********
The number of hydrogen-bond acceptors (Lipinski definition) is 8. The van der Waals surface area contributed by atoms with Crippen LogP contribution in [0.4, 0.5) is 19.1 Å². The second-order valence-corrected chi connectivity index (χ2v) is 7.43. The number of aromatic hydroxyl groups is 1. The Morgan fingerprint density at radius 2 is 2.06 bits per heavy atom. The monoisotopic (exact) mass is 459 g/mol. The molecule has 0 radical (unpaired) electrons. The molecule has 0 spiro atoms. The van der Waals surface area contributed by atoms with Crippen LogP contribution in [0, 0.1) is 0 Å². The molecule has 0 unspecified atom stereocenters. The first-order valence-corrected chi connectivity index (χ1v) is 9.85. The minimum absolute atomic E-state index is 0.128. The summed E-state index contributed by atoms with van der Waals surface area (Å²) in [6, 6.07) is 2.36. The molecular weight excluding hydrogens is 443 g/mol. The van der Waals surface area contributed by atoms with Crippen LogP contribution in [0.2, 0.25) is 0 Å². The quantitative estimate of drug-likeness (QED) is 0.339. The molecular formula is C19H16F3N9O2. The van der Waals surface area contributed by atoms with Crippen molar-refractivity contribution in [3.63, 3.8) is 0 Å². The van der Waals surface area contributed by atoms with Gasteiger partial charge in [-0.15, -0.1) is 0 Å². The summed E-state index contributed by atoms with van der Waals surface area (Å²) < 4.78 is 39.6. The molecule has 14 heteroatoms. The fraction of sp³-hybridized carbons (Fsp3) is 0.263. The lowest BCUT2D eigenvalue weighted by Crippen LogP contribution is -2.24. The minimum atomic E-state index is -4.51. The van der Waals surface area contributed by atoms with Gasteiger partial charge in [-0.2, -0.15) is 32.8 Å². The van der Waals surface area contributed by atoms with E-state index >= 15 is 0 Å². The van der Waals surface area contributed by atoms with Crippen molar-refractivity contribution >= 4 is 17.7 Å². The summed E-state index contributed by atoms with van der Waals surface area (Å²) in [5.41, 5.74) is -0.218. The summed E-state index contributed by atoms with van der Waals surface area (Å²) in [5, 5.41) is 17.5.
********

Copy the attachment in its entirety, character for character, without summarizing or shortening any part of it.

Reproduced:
The number of hydrogen-bond acceptors (Lipinski definition) is 8. The van der Waals surface area contributed by atoms with Crippen LogP contribution in [0.4, 0.5) is 19.1 Å². The second-order valence-corrected chi connectivity index (χ2v) is 7.43. The number of aromatic hydroxyl groups is 1. The Morgan fingerprint density at radius 2 is 2.06 bits per heavy atom. The monoisotopic (exact) mass is 459 g/mol. The molecule has 0 radical (unpaired) electrons. The molecule has 0 spiro atoms. The van der Waals surface area contributed by atoms with Crippen LogP contribution in [0, 0.1) is 0 Å². The molecule has 0 unspecified atom stereocenters. The first-order valence-corrected chi connectivity index (χ1v) is 9.85. The minimum absolute atomic E-state index is 0.128. The summed E-state index contributed by atoms with van der Waals surface area (Å²) in [6, 6.07) is 2.36. The molecular weight excluding hydrogens is 443 g/mol. The van der Waals surface area contributed by atoms with Crippen LogP contribution in [0.2, 0.25) is 0 Å². The quantitative estimate of drug-likeness (QED) is 0.339. The molecular formula is C19H16F3N9O2. The van der Waals surface area contributed by atoms with Crippen molar-refractivity contribution in [3.63, 3.8) is 0 Å². The van der Waals surface area contributed by atoms with Gasteiger partial charge in [-0.15, -0.1) is 0 Å². The summed E-state index contributed by atoms with van der Waals surface area (Å²) < 4.78 is 39.6. The molecule has 14 heteroatoms. The fraction of sp³-hybridized carbons (Fsp3) is 0.263. The lowest BCUT2D eigenvalue weighted by Crippen LogP contribution is -2.24. The minimum atomic E-state index is -4.51. The van der Waals surface area contributed by atoms with Gasteiger partial charge in [-0.2, -0.15) is 32.8 Å². The van der Waals surface area contributed by atoms with E-state index >= 15 is 0 Å². The van der Waals surface area contributed by atoms with Crippen molar-refractivity contribution >= 4 is 17.7 Å². The summed E-state index contributed by atoms with van der Waals surface area (Å²) in [5.41, 5.74) is -0.218. The summed E-state index contributed by atoms with van der Waals surface area (Å²) in [5, 5.41) is 17.5.